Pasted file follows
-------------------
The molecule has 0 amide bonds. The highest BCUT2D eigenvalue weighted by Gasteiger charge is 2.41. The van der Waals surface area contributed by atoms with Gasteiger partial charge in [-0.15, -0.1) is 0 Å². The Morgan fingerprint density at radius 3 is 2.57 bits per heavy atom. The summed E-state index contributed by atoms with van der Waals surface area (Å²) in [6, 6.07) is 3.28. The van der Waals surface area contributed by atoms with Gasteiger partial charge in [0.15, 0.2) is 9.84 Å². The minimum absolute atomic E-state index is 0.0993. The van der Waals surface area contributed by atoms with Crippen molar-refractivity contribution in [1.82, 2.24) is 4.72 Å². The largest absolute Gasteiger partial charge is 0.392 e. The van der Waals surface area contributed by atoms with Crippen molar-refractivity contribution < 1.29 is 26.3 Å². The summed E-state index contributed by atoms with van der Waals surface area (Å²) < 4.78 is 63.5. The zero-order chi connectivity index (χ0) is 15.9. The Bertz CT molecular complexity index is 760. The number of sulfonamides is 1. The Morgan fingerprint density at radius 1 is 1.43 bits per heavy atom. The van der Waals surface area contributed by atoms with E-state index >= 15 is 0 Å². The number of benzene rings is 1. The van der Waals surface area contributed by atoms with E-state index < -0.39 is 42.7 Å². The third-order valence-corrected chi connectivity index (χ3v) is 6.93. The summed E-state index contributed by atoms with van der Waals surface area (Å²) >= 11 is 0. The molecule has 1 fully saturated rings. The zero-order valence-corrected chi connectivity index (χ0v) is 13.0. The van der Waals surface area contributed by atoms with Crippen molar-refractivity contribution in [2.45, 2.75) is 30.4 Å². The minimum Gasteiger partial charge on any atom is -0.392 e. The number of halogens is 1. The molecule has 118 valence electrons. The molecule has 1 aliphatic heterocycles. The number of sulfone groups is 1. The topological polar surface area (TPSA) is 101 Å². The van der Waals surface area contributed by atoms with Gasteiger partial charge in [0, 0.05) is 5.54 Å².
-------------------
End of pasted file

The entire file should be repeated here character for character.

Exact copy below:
The molecule has 0 amide bonds. The highest BCUT2D eigenvalue weighted by Gasteiger charge is 2.41. The van der Waals surface area contributed by atoms with Gasteiger partial charge in [-0.15, -0.1) is 0 Å². The Morgan fingerprint density at radius 3 is 2.57 bits per heavy atom. The summed E-state index contributed by atoms with van der Waals surface area (Å²) in [6, 6.07) is 3.28. The van der Waals surface area contributed by atoms with Gasteiger partial charge in [0.15, 0.2) is 9.84 Å². The minimum absolute atomic E-state index is 0.0993. The van der Waals surface area contributed by atoms with Crippen molar-refractivity contribution in [1.82, 2.24) is 4.72 Å². The largest absolute Gasteiger partial charge is 0.392 e. The van der Waals surface area contributed by atoms with Crippen molar-refractivity contribution < 1.29 is 26.3 Å². The summed E-state index contributed by atoms with van der Waals surface area (Å²) < 4.78 is 63.5. The zero-order chi connectivity index (χ0) is 15.9. The Bertz CT molecular complexity index is 760. The number of sulfonamides is 1. The Morgan fingerprint density at radius 1 is 1.43 bits per heavy atom. The van der Waals surface area contributed by atoms with E-state index >= 15 is 0 Å². The number of benzene rings is 1. The van der Waals surface area contributed by atoms with E-state index < -0.39 is 42.7 Å². The third-order valence-corrected chi connectivity index (χ3v) is 6.93. The summed E-state index contributed by atoms with van der Waals surface area (Å²) >= 11 is 0. The molecule has 1 fully saturated rings. The zero-order valence-corrected chi connectivity index (χ0v) is 13.0. The van der Waals surface area contributed by atoms with Crippen molar-refractivity contribution in [2.45, 2.75) is 30.4 Å². The minimum Gasteiger partial charge on any atom is -0.392 e. The number of halogens is 1. The molecule has 118 valence electrons. The molecule has 1 aliphatic heterocycles. The number of sulfone groups is 1. The topological polar surface area (TPSA) is 101 Å². The van der Waals surface area contributed by atoms with Gasteiger partial charge in [0, 0.05) is 5.54 Å².